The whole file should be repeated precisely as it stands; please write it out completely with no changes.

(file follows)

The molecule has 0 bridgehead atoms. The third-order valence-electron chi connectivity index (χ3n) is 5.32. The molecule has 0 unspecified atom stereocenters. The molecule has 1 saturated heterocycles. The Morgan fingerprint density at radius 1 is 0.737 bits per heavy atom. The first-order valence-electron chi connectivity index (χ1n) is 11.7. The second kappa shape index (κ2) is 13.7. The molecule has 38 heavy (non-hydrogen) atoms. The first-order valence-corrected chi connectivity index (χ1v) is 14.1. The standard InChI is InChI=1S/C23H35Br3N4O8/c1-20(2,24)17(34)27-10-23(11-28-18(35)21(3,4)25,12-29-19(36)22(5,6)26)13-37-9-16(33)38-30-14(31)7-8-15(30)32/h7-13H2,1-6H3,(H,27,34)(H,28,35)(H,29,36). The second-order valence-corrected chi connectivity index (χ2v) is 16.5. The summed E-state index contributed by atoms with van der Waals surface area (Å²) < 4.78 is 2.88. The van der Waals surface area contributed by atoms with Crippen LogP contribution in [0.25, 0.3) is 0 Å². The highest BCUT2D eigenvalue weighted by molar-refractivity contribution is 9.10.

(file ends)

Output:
The molecule has 0 bridgehead atoms. The third-order valence-electron chi connectivity index (χ3n) is 5.32. The molecule has 0 unspecified atom stereocenters. The molecule has 1 saturated heterocycles. The Morgan fingerprint density at radius 1 is 0.737 bits per heavy atom. The first-order valence-electron chi connectivity index (χ1n) is 11.7. The second kappa shape index (κ2) is 13.7. The molecule has 38 heavy (non-hydrogen) atoms. The first-order valence-corrected chi connectivity index (χ1v) is 14.1. The standard InChI is InChI=1S/C23H35Br3N4O8/c1-20(2,24)17(34)27-10-23(11-28-18(35)21(3,4)25,12-29-19(36)22(5,6)26)13-37-9-16(33)38-30-14(31)7-8-15(30)32/h7-13H2,1-6H3,(H,27,34)(H,28,35)(H,29,36). The second-order valence-corrected chi connectivity index (χ2v) is 16.5. The summed E-state index contributed by atoms with van der Waals surface area (Å²) < 4.78 is 2.88. The van der Waals surface area contributed by atoms with Crippen LogP contribution in [0.25, 0.3) is 0 Å². The highest BCUT2D eigenvalue weighted by molar-refractivity contribution is 9.10.